A part of it is delivered in iframes, having functionality that changes the language cookie upon an outside request.
Everything works perfectly now but as you know in future, Google will setup Chrome not to deliver cookies in iframes unless they are set with samesite=none.
My questions are:
First, as introduced in Django 3 is the LANGUAGE_COOKIE_SAMESITE. Is setting that to ‘None’ will fix the Chrome warnings?
Then, as it seems here https://code.djangoproject.com/ticket/30862 Django has the feature to set the cookie to None but it is not yet implemented. When will this happens and how much time does it take usually for stuff like this to be imported.
That ticket is closed with a PR merged for Django 3.1. You could use that today by installing Django from a specific commit on github (guide to installing from github), although this would mean using the unreleased pre-alpha Django.
Alternatively, and more safely, I think you should be able to implement a custom middleware that manipulates response.cookies appropriately so you can catch the language cookie being set and change its samesite setting.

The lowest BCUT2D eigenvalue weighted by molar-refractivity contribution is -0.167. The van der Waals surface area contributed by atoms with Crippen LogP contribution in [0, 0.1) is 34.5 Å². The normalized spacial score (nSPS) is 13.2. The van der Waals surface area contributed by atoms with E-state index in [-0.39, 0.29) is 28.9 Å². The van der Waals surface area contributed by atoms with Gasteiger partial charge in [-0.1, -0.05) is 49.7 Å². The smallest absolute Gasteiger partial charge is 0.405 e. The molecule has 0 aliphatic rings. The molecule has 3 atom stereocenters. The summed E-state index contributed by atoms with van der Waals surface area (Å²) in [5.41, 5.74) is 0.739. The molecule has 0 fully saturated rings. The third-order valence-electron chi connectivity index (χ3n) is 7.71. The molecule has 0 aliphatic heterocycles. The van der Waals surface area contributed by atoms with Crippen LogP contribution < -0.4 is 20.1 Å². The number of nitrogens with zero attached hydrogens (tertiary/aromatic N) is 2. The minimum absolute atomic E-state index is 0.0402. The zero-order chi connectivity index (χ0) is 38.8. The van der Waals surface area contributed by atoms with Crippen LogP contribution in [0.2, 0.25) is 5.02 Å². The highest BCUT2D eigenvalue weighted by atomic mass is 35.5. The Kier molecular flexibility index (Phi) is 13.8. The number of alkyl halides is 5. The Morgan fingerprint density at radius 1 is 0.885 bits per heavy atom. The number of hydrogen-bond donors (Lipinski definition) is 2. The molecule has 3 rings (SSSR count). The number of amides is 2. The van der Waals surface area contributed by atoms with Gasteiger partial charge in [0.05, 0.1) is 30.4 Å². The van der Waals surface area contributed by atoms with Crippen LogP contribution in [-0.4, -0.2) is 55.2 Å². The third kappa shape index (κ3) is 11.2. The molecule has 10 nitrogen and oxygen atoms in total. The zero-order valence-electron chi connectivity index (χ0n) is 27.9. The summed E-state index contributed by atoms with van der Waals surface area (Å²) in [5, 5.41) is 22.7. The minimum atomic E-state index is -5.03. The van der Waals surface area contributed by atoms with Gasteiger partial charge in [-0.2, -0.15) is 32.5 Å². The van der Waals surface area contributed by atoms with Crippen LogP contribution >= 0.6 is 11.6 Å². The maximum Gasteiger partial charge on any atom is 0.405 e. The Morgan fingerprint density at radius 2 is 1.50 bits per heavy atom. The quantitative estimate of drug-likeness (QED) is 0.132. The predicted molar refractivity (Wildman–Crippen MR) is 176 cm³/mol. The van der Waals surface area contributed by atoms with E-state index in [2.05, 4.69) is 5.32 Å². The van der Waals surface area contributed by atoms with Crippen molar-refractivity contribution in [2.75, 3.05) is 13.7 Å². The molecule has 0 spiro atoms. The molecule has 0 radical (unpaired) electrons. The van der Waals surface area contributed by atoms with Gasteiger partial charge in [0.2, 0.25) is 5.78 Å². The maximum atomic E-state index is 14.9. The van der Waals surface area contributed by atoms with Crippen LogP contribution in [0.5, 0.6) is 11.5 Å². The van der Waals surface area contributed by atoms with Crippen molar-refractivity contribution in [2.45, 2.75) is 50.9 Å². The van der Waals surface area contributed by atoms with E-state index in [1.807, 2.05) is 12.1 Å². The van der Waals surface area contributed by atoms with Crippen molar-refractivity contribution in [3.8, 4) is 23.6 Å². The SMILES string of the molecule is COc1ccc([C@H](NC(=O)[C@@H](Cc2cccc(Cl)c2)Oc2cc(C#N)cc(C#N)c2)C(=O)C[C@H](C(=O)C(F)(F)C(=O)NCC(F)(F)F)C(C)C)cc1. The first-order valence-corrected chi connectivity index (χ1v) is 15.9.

We’re using django-cookies-samesite at Doctor on Demand. The problem that’s fixed by this PR for a future Django release is that the current version of SameSite handling does not support 'None' as a value (it only supported 'Lax' and 'Strict' initially).
We needed this feature to handle the changes that are coming soon from the Chrome team regarding SameSite. So far, we’ve been happy with django-cookies-samesite.
I’m not super confident that the Doctor on Demand security team would be very excited for me to share that publicly so I’ll just say that it’s one of the currently supported versions. Sorry I can’t be more specific publicly.